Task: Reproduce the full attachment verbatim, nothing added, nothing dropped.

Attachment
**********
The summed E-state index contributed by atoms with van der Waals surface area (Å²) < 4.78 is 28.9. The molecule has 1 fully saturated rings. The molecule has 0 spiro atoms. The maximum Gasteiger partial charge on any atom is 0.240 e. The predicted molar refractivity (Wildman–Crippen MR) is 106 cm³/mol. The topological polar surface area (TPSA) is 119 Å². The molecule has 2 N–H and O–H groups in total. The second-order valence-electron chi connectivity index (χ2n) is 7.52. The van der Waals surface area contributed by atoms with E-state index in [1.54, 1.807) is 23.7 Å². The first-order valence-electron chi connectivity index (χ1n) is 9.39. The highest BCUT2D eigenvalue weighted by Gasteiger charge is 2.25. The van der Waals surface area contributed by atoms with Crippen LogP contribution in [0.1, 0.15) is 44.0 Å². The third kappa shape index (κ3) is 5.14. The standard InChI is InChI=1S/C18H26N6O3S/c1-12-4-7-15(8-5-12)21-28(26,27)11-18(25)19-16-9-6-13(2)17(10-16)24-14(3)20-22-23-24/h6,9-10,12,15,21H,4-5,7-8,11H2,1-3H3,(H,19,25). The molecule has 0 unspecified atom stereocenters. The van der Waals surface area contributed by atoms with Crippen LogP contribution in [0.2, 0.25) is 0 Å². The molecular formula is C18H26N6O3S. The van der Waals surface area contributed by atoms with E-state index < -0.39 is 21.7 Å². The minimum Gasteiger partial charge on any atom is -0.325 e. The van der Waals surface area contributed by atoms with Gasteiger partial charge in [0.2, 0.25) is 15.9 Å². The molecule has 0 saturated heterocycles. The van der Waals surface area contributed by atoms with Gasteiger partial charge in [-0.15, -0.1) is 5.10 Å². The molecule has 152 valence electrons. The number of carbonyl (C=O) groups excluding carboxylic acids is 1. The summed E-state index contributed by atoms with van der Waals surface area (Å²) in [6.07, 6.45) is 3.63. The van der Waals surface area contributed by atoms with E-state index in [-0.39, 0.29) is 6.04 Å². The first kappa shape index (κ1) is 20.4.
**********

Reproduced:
The summed E-state index contributed by atoms with van der Waals surface area (Å²) < 4.78 is 28.9. The molecule has 1 fully saturated rings. The molecule has 0 spiro atoms. The maximum Gasteiger partial charge on any atom is 0.240 e. The predicted molar refractivity (Wildman–Crippen MR) is 106 cm³/mol. The topological polar surface area (TPSA) is 119 Å². The molecule has 2 N–H and O–H groups in total. The second-order valence-electron chi connectivity index (χ2n) is 7.52. The van der Waals surface area contributed by atoms with E-state index in [1.54, 1.807) is 23.7 Å². The first-order valence-electron chi connectivity index (χ1n) is 9.39. The highest BCUT2D eigenvalue weighted by Gasteiger charge is 2.25. The van der Waals surface area contributed by atoms with Crippen LogP contribution in [0.1, 0.15) is 44.0 Å². The third kappa shape index (κ3) is 5.14. The standard InChI is InChI=1S/C18H26N6O3S/c1-12-4-7-15(8-5-12)21-28(26,27)11-18(25)19-16-9-6-13(2)17(10-16)24-14(3)20-22-23-24/h6,9-10,12,15,21H,4-5,7-8,11H2,1-3H3,(H,19,25). The molecule has 0 unspecified atom stereocenters. The van der Waals surface area contributed by atoms with Crippen LogP contribution in [0.2, 0.25) is 0 Å². The molecular formula is C18H26N6O3S. The van der Waals surface area contributed by atoms with E-state index < -0.39 is 21.7 Å². The minimum Gasteiger partial charge on any atom is -0.325 e. The van der Waals surface area contributed by atoms with Gasteiger partial charge in [0.2, 0.25) is 15.9 Å². The molecule has 0 saturated heterocycles. The van der Waals surface area contributed by atoms with Gasteiger partial charge in [-0.15, -0.1) is 5.10 Å². The molecule has 152 valence electrons. The number of carbonyl (C=O) groups excluding carboxylic acids is 1. The summed E-state index contributed by atoms with van der Waals surface area (Å²) in [6.07, 6.45) is 3.63. The van der Waals surface area contributed by atoms with E-state index in [-0.39, 0.29) is 6.04 Å². The first kappa shape index (κ1) is 20.4.